When dealing with any potential crisis, it is essential to view yourself as a survivor. Avoid thinking like a victim of circumstance and instead look for ways to resolve the problem. While the situation may be unavoidable, you can still stay focused on a positive outcome. Perception is key here, perhaps more tantamount to anything else.

Being Able to Ask for Help, and Knowing When to Ask for It

While being resourceful is an important part of resilience, it is also essential to know when to ask for help. During a crisis, people can benefit from the help of psychologists and counselors specially trained to deal with crisis situations. It’s important to get the help you need wherever you can find it, and to never feel ashamed in reaching out. Suffering in silence is simply no virtue at all, as you will be doing yourself a disservice in the long run. Other potential sources of assistance include:

  • Books – Reading about people who have experienced and overcome a similar problem can be both motivating and good for ideas on how to cope.
  • Online Message Boards – Online communities can provide continual support and a place to talk about issues with people who have been in a similar situation. This helps you feel that you are not alone, and often times there is solace in knowing just that.
  • Support Groups – Attending support group meetings is a great way to talk about the challenges you’re facing and find a network of people on/offline who can provide compassion and support.
  • Psychotherapy – If you are having trouble coping with a crisis situation, consulting a qualified mental health professional can help you confront the problem, identify your strengths, and develop new coping skills.

Now that you know how crucial the trait of resiliency truly is, it’s best to try and emulate even just one key characteristic at a time. Over time with careful practice, and diligent implementation, (like with everything else) it will become second nature, and you will start to feel like the weight of the world has suddenly gotten much lighter, and you are able to cope with life’s challenges a lot easier with a lesser burden to carry.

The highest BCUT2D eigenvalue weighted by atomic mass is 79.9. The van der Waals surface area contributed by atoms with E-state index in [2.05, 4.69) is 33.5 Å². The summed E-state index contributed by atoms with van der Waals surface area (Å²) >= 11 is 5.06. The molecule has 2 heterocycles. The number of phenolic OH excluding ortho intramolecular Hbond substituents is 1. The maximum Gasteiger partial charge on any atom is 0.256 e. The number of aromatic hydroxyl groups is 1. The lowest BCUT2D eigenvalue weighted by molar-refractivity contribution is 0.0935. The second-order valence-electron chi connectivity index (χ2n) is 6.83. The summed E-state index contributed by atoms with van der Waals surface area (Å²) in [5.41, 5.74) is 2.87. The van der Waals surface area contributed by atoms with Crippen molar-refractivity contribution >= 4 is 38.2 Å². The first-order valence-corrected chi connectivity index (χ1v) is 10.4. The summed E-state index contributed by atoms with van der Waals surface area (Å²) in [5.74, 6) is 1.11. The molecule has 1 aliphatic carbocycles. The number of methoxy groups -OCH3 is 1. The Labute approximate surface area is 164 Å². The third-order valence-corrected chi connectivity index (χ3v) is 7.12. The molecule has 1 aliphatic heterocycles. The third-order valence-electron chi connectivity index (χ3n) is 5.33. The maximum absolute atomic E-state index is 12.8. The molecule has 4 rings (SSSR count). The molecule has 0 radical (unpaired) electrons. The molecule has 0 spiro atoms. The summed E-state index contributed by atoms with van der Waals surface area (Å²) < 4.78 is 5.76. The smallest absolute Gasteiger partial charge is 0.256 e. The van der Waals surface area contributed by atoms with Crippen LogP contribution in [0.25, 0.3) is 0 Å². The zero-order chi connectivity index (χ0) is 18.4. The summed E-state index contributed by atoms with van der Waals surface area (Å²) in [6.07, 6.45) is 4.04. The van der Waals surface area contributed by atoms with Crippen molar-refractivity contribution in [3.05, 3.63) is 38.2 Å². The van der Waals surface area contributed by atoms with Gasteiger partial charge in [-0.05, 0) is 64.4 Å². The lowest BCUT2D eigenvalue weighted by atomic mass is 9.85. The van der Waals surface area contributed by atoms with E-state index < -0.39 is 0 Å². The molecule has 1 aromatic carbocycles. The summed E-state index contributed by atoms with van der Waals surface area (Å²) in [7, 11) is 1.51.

How to Master the Art of Resiliency

Emily Waters

Emily Waters earned her Master's degree in industrial psychology with an emphasis in human relations. She possesses keen insight into the field of applied psychology, organizational development, motivation, and stress, the latter of which is ubiquitous in the workplace environment and in one’s personal life. One of her academic passions is the understanding of human nature and illness as it pertains to the mind and body. Prior to obtaining her degree, she worked in both the corporate and nonprofit sectors. Presently, she teaches a variety of psychology courses both in public and private universities.

One comment: View Comments / Leave a Comment
APA Reference
Waters, E. (2019). How to Master the Art of Resiliency. Psych Central. Retrieved on November 30, 2020, from
Scientifically Reviewed
Last updated: 12 May 2019 (Originally: 12 May 2019)
Last reviewed: By a member of our scientific advisory board on 12 May 2019
Published on Psych All rights reserved.